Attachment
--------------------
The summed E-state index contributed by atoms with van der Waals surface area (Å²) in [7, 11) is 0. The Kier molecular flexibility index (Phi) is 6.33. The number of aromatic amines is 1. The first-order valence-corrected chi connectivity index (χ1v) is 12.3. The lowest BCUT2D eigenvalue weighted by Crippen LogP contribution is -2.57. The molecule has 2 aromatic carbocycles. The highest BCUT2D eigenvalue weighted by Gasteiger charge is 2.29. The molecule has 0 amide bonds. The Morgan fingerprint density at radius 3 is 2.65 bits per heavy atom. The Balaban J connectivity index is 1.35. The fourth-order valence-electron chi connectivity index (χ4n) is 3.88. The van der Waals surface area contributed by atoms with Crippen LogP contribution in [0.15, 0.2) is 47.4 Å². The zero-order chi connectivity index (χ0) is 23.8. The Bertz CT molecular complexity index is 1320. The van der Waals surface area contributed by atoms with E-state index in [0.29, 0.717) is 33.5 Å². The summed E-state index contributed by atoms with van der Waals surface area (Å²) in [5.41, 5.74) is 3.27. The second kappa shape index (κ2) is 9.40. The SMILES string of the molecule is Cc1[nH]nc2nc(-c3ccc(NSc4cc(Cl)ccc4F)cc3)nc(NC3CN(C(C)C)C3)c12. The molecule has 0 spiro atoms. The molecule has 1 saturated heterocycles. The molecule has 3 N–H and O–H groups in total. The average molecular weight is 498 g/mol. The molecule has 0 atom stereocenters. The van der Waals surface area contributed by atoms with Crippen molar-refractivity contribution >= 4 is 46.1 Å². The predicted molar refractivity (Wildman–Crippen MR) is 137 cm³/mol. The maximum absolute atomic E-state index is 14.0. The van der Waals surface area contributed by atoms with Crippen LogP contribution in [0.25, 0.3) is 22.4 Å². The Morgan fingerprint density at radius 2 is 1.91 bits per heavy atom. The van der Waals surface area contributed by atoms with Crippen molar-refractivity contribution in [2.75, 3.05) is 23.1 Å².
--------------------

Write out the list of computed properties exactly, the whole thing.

The summed E-state index contributed by atoms with van der Waals surface area (Å²) in [7, 11) is 0. The Kier molecular flexibility index (Phi) is 6.33. The number of aromatic amines is 1. The first-order valence-corrected chi connectivity index (χ1v) is 12.3. The lowest BCUT2D eigenvalue weighted by Crippen LogP contribution is -2.57. The molecule has 2 aromatic carbocycles. The highest BCUT2D eigenvalue weighted by Gasteiger charge is 2.29. The molecule has 0 amide bonds. The Morgan fingerprint density at radius 3 is 2.65 bits per heavy atom. The Balaban J connectivity index is 1.35. The fourth-order valence-electron chi connectivity index (χ4n) is 3.88. The van der Waals surface area contributed by atoms with Crippen LogP contribution in [0.15, 0.2) is 47.4 Å². The zero-order chi connectivity index (χ0) is 23.8. The Bertz CT molecular complexity index is 1320. The van der Waals surface area contributed by atoms with E-state index in [0.29, 0.717) is 33.5 Å². The summed E-state index contributed by atoms with van der Waals surface area (Å²) in [5.41, 5.74) is 3.27. The second kappa shape index (κ2) is 9.40. The SMILES string of the molecule is Cc1[nH]nc2nc(-c3ccc(NSc4cc(Cl)ccc4F)cc3)nc(NC3CN(C(C)C)C3)c12. The molecule has 0 spiro atoms. The molecule has 1 saturated heterocycles. The molecule has 3 N–H and O–H groups in total. The average molecular weight is 498 g/mol. The molecule has 0 atom stereocenters. The van der Waals surface area contributed by atoms with Crippen molar-refractivity contribution >= 4 is 46.1 Å². The predicted molar refractivity (Wildman–Crippen MR) is 137 cm³/mol. The maximum absolute atomic E-state index is 14.0. The van der Waals surface area contributed by atoms with Crippen LogP contribution in [0.25, 0.3) is 22.4 Å². The Morgan fingerprint density at radius 2 is 1.91 bits per heavy atom. The van der Waals surface area contributed by atoms with Crippen molar-refractivity contribution in [2.75, 3.05) is 23.1 Å².